Provenance evidence on Flickr

“Frances Wolfreston hor book bot of soldars” inscribed on the front free endpaper of Bartas His Deuine Weekes & Workes Translated: & Dedicated To the Kings most excellent Maiestie by Iosvah Sylvester. London, Printed by Humfrey Lownes, 1605. Princeton call number:RHT-17th-223. •

Frances Wolfreston, the English woman book collector of the seventeenth century, has been the subject of a number of studies, the most notable of which is Paul Morgan’s article characterizing her library and published in The Library, 6th series, vol. XI, no. 3 (September 1989), pp. 197-219. In a recent essay Arnold Hunt expands Morgan’s study by drawing attention to Wolfreston books in the British Library overlooked by Morgan. Cf. Arnold Hunt “Libraries in the Archives: Researching Provenance in the British Library” in Libraries within the Library: The Origins of the British Library’s Printed Collections. Ed. by Giles Mandelbrote, and Barry Taylor. London: The British Library. 2009, pp. 363-384. •

Re: “Bot of soldars.” Some military veterans, able or disabled, after service earned a living as pedlars. A report published in 1886 records the Royal Library of Denmark having a copy of The lyf of saint katherin of senis inscribed “Frances Wolfreston bot of a soldar.”

The web and social media are providing means for controlling book ownership data. Already in the ESTC many thousands of copy-specific notes fill out the holdings records. Records for STC books in the Folger Library are quite full — all useful results from a cataloging grant project. Incunabulists now turn to Paul Needham’s IPI for an listing of more than 12,000 recorded owners, both institutional and personal, of fifteenth century books]. Nota bene: owners of incunabula were also likely to own worthy books printed post 1500, so provenance researchers for books of any period may profit from consulting IPI.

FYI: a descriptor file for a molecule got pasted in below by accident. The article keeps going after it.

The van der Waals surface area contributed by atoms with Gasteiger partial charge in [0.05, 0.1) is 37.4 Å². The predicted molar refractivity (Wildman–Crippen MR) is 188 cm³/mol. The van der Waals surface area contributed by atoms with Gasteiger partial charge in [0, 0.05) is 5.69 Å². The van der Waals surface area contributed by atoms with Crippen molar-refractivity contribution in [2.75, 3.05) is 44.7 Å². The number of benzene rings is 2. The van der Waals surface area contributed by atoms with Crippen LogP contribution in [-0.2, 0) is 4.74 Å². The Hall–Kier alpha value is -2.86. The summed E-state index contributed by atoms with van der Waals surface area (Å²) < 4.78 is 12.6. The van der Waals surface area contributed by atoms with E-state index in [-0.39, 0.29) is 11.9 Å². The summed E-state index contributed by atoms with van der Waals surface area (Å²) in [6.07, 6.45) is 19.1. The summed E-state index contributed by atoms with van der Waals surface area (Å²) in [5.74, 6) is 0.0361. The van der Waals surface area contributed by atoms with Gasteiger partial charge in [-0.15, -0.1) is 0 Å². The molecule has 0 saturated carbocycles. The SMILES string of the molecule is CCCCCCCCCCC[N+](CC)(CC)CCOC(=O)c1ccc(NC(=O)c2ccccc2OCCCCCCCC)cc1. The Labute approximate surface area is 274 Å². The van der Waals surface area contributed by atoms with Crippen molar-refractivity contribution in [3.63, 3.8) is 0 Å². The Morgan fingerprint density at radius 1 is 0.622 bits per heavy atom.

These verbal tools are being supplemented by the visual. A number of these visual data were noted by binding historian Mirjam Foot in 2005: “The most common ownership marks found on books, either on their first bindings, on later re-bindings, or added to or subtracted from existing bindings, are coats of arms, armorial charges, inscriptions, mottoes, monograms, initials, full names, symbolic tools, badges, or structural features.” (See One could add to these markings bookplates, bookstamps, owner’s codes, and a host of other features.

To access the visual, websites such as those at the British Library [ and] or St. John’s College, Cambridge [] offer remarkable help, to name just a few such.

Recently emerging visual tools are a number of provenance-related sites on Flickr. They offer striking, colorful evidence of the range, complexity, and vitality of marks of ownership in early printed books. They also offer sites at which collaborative identifications can be recorded, comparable to CERL’s Can you help? website.

Here’s a short list of notable sites:

University of Pennsylvania Libraries project cataloging the Culture Class Collection

Smith College • Mortimer Rare Book Room

David Pearson • English book owners in the seventeenth century

University of Glasgow Library

Heraldic Bookplates (Group pool)

Pratt Libraries Ex Libris Collection